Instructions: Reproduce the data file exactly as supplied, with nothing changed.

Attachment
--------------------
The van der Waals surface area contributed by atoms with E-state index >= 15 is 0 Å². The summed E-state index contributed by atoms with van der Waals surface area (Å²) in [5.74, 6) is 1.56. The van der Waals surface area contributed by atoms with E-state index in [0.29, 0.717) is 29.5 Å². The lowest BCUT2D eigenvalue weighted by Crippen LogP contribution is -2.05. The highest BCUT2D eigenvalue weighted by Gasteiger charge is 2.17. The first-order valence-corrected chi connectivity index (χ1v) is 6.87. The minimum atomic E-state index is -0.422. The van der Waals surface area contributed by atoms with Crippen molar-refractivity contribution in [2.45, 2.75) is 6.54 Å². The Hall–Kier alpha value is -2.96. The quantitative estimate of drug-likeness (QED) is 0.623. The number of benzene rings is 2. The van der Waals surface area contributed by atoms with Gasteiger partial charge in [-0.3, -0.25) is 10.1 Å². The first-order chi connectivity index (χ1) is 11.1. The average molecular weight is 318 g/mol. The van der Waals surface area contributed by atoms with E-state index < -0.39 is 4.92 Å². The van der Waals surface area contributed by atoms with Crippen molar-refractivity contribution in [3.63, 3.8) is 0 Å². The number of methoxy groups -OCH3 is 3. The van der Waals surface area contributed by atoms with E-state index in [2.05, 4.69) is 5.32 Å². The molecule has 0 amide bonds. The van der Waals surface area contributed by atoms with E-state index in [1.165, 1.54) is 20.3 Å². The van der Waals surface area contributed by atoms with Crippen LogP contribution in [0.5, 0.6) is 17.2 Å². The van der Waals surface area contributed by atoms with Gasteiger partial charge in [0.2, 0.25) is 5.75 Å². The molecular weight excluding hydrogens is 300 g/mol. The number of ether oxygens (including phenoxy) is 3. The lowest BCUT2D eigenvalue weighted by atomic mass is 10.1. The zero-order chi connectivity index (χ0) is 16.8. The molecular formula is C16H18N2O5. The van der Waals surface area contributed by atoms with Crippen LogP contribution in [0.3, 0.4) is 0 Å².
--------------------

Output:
The van der Waals surface area contributed by atoms with E-state index >= 15 is 0 Å². The summed E-state index contributed by atoms with van der Waals surface area (Å²) in [5.74, 6) is 1.56. The van der Waals surface area contributed by atoms with E-state index in [0.29, 0.717) is 29.5 Å². The lowest BCUT2D eigenvalue weighted by Crippen LogP contribution is -2.05. The highest BCUT2D eigenvalue weighted by Gasteiger charge is 2.17. The first-order valence-corrected chi connectivity index (χ1v) is 6.87. The minimum atomic E-state index is -0.422. The van der Waals surface area contributed by atoms with Crippen molar-refractivity contribution in [2.45, 2.75) is 6.54 Å². The Hall–Kier alpha value is -2.96. The quantitative estimate of drug-likeness (QED) is 0.623. The number of benzene rings is 2. The van der Waals surface area contributed by atoms with Gasteiger partial charge in [-0.3, -0.25) is 10.1 Å². The first-order chi connectivity index (χ1) is 11.1. The average molecular weight is 318 g/mol. The van der Waals surface area contributed by atoms with E-state index < -0.39 is 4.92 Å². The van der Waals surface area contributed by atoms with Crippen molar-refractivity contribution in [3.63, 3.8) is 0 Å². The number of methoxy groups -OCH3 is 3. The van der Waals surface area contributed by atoms with E-state index in [2.05, 4.69) is 5.32 Å². The molecule has 0 amide bonds. The van der Waals surface area contributed by atoms with E-state index in [1.165, 1.54) is 20.3 Å². The van der Waals surface area contributed by atoms with Crippen LogP contribution in [0.5, 0.6) is 17.2 Å². The van der Waals surface area contributed by atoms with Gasteiger partial charge in [0.2, 0.25) is 5.75 Å². The molecular weight excluding hydrogens is 300 g/mol. The number of ether oxygens (including phenoxy) is 3. The lowest BCUT2D eigenvalue weighted by atomic mass is 10.1. The zero-order chi connectivity index (χ0) is 16.8. The molecular formula is C16H18N2O5. The van der Waals surface area contributed by atoms with Crippen LogP contribution in [0.3, 0.4) is 0 Å².